1 out of 4 stars
Happy belated Halloween. I certainly hope everyone had a spooky, drunken night of debauchery. The weekend of Halloween is certainly known to be one of my more active weekends, so while recovering, one should indulge on seasonal horror of their choosing. Zombies tend to be of my choosing most mornings, but what do you watch after catching up on The Walking Dead, we delve into zombie “comedy”. A recent addition to a subpar genre, Cooties seemed intriguing.
Children can be little monsters, and when a virus accentuates their already terrifying demeanor, their grubby little fingers can get awfully bloody. In Cooties, a zombie plague has overtaken a suburban elementary school on the first substitute teaching day for Clint, an aspiring novelist recently returned to his hometown to live with his mother. The faculty has to survive the conniving hoard terrorizing their school while bickering amongst their awkward selves.
Elijah Wood plays the central character Clint. This snivelling writer character makes the actor unbearable, and Wood plays him fine enough, annoying with every pitiful, self-involved line. He is surrounded by quirky and usually obnoxious characters from an impressive cast. Rainn Wilson plays tough, and it’s an enjoyable enough role. Alison Pill is given a layerless character with none of the zest she usually possesses. 30 Rock’s Jack McBrayer and SNL’s Nasim Pedrad play over-the-top characters and hardly manage a snicker through the movie. Horror regular Leigh Whannell has the most laughs but even greater flubs, but that leads into the worst portion.
The script was simply useless. Snagging the funniest bits in the trailer, the portions outside of those clips was a sad excuse for comedy, mixing together so many little twists and changes that the movie really had no cohesion. The one surviving kid suddenly has a diabetic issue. One of the teachers has a traumatic brain injury, and that’s why he yells a lot. The only thing with particular style is the gore drenched playground, playing tetherball with the decapitated vice principal’s head.
Campy horror, comedic horror, comedy zombies; these are all subgenres that have worked entertainment out of not particularly great work, but Cooties lacked horror and laughs in a disappointing combination of overdone schtick and poor writing choices. A recognizable cast only served to remind the audience that these actors have had much better times. Parody is a difficult game, and when the confines of a school and the openness of a midnight premiere B-movie don’t get worked properly, we all suffer a loss where we really enjoy the absurd.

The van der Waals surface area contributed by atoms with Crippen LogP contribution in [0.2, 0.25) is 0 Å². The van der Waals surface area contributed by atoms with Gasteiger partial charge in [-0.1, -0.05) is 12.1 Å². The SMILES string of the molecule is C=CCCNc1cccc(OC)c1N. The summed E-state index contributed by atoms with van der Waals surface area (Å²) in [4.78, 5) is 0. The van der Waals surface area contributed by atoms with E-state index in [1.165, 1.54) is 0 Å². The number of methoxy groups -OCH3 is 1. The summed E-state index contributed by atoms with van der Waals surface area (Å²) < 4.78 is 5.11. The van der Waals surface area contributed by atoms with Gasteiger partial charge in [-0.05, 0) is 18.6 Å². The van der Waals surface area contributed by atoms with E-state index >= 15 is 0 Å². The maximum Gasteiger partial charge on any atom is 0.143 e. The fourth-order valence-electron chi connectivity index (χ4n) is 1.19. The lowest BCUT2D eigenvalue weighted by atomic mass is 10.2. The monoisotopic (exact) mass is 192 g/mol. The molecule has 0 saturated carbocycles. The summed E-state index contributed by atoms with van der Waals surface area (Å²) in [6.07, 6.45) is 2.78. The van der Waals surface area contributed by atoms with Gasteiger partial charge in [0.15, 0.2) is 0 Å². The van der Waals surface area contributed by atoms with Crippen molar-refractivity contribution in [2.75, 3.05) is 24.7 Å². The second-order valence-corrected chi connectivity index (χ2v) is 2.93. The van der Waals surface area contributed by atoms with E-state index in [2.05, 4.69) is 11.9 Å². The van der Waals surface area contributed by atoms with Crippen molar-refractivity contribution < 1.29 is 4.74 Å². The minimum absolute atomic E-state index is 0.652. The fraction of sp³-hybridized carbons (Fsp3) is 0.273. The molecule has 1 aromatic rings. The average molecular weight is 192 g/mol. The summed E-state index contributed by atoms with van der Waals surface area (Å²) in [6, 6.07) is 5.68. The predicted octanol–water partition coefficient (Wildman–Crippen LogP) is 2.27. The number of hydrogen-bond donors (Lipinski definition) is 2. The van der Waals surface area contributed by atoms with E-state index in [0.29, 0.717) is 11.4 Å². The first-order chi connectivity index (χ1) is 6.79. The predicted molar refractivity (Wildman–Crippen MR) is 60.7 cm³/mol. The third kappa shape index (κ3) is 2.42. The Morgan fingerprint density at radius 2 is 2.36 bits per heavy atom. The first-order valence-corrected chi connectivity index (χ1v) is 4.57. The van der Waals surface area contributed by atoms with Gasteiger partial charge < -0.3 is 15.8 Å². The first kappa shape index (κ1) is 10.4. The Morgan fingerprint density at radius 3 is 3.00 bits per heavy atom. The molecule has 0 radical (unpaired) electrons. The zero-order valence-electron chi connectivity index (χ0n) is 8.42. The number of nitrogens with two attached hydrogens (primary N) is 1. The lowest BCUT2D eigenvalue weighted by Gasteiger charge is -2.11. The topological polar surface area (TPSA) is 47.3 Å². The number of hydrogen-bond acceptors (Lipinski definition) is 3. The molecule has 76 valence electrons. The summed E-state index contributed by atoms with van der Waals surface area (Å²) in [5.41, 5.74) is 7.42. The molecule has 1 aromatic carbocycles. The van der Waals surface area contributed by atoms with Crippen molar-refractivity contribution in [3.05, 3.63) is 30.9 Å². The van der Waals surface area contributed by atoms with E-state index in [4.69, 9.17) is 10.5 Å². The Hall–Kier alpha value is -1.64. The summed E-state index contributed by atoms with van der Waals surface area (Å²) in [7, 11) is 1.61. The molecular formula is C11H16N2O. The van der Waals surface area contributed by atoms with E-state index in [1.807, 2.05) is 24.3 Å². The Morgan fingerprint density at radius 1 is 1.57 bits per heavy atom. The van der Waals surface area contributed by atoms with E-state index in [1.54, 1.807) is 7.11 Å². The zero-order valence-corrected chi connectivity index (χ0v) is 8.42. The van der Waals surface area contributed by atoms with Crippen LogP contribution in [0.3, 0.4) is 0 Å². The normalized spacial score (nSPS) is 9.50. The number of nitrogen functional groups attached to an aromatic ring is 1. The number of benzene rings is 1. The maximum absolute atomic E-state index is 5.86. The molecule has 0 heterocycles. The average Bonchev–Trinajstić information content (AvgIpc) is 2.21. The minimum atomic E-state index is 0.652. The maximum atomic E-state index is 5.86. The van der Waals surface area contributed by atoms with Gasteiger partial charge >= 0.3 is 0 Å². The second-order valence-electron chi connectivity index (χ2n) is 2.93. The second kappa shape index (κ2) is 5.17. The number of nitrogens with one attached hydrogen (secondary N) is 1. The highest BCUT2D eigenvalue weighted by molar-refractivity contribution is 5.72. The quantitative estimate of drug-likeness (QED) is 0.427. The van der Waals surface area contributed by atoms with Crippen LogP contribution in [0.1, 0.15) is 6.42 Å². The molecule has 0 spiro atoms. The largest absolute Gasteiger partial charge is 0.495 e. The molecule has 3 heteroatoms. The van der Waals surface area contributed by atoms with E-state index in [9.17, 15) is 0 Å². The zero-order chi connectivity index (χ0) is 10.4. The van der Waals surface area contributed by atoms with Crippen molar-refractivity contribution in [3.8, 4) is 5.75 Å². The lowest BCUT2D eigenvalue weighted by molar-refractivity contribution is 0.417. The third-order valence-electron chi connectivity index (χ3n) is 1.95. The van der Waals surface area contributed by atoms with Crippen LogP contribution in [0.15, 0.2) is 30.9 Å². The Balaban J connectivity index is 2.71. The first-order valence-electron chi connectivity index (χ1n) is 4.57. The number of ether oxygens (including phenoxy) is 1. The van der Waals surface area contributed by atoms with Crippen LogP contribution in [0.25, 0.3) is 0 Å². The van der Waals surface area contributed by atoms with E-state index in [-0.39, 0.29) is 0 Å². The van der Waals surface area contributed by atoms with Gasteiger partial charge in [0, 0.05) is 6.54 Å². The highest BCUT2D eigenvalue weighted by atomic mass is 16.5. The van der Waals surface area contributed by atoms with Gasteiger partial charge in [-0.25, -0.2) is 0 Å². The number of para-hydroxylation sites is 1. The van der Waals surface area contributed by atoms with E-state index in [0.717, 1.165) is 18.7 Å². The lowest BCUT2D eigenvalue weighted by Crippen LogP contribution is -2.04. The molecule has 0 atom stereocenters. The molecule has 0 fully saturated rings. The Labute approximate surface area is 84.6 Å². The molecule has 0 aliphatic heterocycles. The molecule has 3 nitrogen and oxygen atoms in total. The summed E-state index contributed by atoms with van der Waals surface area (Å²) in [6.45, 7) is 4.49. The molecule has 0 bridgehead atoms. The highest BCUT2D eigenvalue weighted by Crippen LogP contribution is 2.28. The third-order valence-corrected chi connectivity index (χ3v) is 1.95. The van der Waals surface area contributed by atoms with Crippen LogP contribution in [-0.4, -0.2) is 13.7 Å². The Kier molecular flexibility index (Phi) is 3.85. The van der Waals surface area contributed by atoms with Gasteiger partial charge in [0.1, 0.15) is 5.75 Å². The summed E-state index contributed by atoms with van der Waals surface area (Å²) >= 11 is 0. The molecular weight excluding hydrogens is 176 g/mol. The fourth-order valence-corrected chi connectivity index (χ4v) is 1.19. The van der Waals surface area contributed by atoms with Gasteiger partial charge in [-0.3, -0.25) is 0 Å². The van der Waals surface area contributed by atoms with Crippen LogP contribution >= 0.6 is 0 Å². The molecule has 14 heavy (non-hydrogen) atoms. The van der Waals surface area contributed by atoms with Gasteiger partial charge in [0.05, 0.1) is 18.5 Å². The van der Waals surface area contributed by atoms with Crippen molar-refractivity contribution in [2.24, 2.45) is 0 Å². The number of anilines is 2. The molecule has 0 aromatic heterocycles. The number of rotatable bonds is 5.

The Final Girls (2015)
3 out of 4 stars
When campy horror is done correctly, it is a magical thing. Unlike the previously noted Cooties, everything goes so right in The Final Girls. Bringing together a self-aware plot and campy as hell horror parodies, the movie brought laughs and minor horror from a moderately recognizable cast.
Years after leaving behind her 80’s horror past, Nancy Cartwright could never revitalize her career, right up until the end. On the anniversary of her mother’s death, Max Cartwright (Taissa Farmiga of American Horror Story and being Vera’s daughter) attends a showing of her mother’s inaugural stab fest, pulled from the storyline of Friday the 13th–Jason movies for any unaware. During an emergency evacuation, Max and her friends wind up stuck in the horror movie, and in order to survive, they must survive until the end of the movie and “the final girl” must kill the villain.
Sounds like the start of something terribly painful, but what comes out is pure fun with stylistic flare. A punchy script directed by Todd Strauss-Schulson, best known for the Christmas Harold and Kumar movie, pulls gags from slasher movie conventions and utilizes a talented cast with their best features.
The “teens” sucked into the movie match the terror but avoid the camp of the movie characters. Farmiga holds her role as mourning, flannel clad high school senior, playing a less suicidal version of her AHS past. Alexander Ludwig (Cato from The Hunger Games) plays leading man with a silly touch I didn’t anticipate. Nina Dobrev and Arrested Development’s Alia Shawkat combat past and present best friend, and both play their part with a scream queen pleasure. Silicon Valley’s Thomas Middleditch highlights this group. Adding to his highly appealing geekery, his character in this movie is overly confident and just as awkward.
The movie cast is exceptional. Embodying the naive virgin, Malin Ackerman is sweet and unwitting as the unaware movie character that is Nancy Cartwright, or is she? Adam Devine plays his usual loud mouthed self, and you don’t hate him for it, but a spectacular death scene can revive some compassion for any character. Highlighting the group is the “slutty girl” Angela Trimbur. Her excessive, non-stop gyrating never gets old, reaching the pinnacle of her breast heavy final dance, completely improvised and fully committed.
Knowing that the movie must end a certain way, writers M.A. Fortin and Joshua John Miller keep the gags fresh and the progression constant. Allowing a combination of slasher film appreciation (Miller debuted in Halloween III) and absurd humor, the movie has rewatchable pleasure among solid dialogue. If only all parodies had their control.